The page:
As mentioned, combat provided a nice injection of frantic action to all that deft maneuvering.  It was somewhat stripped down, but being able to manipulate time and perform acrobatic attacks and blocks while surrounded by multiple enemies was a fun treat that let you turn off your brain a little bit just in time to tackle another harrowing piece of architecture.  Everything here works, and that’s why I had no complaints from beginning to end.  There is no bad pacing and no levels you would remove if you had the choice.  All in all, a great fusion of genres where it was apparent that the developers put in the extra effort to make sure it was just so.

28.  Strider

A game that’s more dear to my heart than the ranking shows, Strider was developed by Capcom and originally came out in the arcade before making its way to the Nintendo Entertainment System and Sega Genesis.  It was one of those titles that fit right into the period where Sega had a leg up on Nintendo due to their earlier release of the Genesis, and this version of the game is the consensus preferred port.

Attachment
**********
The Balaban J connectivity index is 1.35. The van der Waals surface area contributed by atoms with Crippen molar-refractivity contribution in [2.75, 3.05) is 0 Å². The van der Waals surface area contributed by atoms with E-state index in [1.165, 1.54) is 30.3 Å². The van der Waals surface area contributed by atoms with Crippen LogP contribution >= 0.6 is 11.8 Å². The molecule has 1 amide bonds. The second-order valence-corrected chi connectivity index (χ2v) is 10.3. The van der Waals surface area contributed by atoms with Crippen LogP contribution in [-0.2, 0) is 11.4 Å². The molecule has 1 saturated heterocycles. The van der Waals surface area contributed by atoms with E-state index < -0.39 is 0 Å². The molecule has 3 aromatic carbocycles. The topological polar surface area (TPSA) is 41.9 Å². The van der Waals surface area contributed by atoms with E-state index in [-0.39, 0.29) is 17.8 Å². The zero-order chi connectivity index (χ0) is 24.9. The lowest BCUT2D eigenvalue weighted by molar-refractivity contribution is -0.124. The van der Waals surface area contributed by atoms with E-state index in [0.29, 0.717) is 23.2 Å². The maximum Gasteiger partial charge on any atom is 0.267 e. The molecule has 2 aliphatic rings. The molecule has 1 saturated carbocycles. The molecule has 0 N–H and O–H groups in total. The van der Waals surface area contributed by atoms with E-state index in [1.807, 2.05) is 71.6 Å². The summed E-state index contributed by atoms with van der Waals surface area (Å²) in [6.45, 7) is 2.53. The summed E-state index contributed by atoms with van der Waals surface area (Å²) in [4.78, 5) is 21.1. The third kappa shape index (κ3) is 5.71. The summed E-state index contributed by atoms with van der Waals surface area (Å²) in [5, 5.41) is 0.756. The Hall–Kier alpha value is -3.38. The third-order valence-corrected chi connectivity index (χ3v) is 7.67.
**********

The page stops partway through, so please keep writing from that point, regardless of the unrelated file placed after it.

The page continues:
Maybe I was still having a 16-bit lovefest but regardless Strider had a lot of elements I hadn’t yet seen in an action side-scroller.  Unique jumping, climbing, and wall scaling tactics made it feel very fresh the crazy flash of your blade when pressing the attack button was bad ass at the time.  The reasons I will always love Strider have as much to do with the great gameplay as it does how I came across it:  I rented it one weekend as a kid and, unbeknownst to my parents (who were footing the bill), proceeded to not return it for another two weeks.  They were mad when my friend spilled the beans, but we were having so much fun with the game it didn’t even matter.  I’m sure many of you also have a story like that from back in the day and it just makes looking back a much richer experience.

27.  SSX Tricky

This is just a great snowboarding game with a tilt towards arcade fun that still demanded precision control from the player.  Many thought the Run DMC jam that invaded the game every time your meter maxed out was annoying, but to be honest I never got tired of it!  Up until this game came out I had played Cool Boarders 3 which was a fun game but that was the extent of my snowboarding video game experience.  This game pretty much took Tony Hawk onto the slops and made it more arcade-like and a bit more accessible.